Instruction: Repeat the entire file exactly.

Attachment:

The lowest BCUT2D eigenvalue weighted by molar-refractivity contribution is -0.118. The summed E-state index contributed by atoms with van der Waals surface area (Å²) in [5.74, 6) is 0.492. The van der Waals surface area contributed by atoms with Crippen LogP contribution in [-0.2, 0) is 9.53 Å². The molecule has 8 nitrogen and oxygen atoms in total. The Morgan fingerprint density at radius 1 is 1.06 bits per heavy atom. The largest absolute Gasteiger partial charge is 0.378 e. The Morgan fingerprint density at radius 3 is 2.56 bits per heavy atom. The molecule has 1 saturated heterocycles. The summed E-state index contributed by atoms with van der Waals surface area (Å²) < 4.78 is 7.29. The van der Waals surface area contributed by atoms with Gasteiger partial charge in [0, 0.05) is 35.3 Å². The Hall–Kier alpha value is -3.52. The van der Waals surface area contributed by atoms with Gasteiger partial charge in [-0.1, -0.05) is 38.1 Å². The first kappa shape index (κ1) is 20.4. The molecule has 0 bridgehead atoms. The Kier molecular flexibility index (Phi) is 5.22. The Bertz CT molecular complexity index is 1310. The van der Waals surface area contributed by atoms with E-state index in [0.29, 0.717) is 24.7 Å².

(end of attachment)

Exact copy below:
The lowest BCUT2D eigenvalue weighted by molar-refractivity contribution is -0.118. The summed E-state index contributed by atoms with van der Waals surface area (Å²) in [5.74, 6) is 0.492. The van der Waals surface area contributed by atoms with Crippen LogP contribution in [-0.2, 0) is 9.53 Å². The molecule has 8 nitrogen and oxygen atoms in total. The Morgan fingerprint density at radius 1 is 1.06 bits per heavy atom. The largest absolute Gasteiger partial charge is 0.378 e. The Morgan fingerprint density at radius 3 is 2.56 bits per heavy atom. The molecule has 1 saturated heterocycles. The summed E-state index contributed by atoms with van der Waals surface area (Å²) < 4.78 is 7.29. The van der Waals surface area contributed by atoms with Gasteiger partial charge in [0, 0.05) is 35.3 Å². The Hall–Kier alpha value is -3.52. The van der Waals surface area contributed by atoms with Gasteiger partial charge in [-0.1, -0.05) is 38.1 Å². The first kappa shape index (κ1) is 20.4. The molecule has 0 bridgehead atoms. The Kier molecular flexibility index (Phi) is 5.22. The Bertz CT molecular complexity index is 1310. The van der Waals surface area contributed by atoms with E-state index in [0.29, 0.717) is 24.7 Å².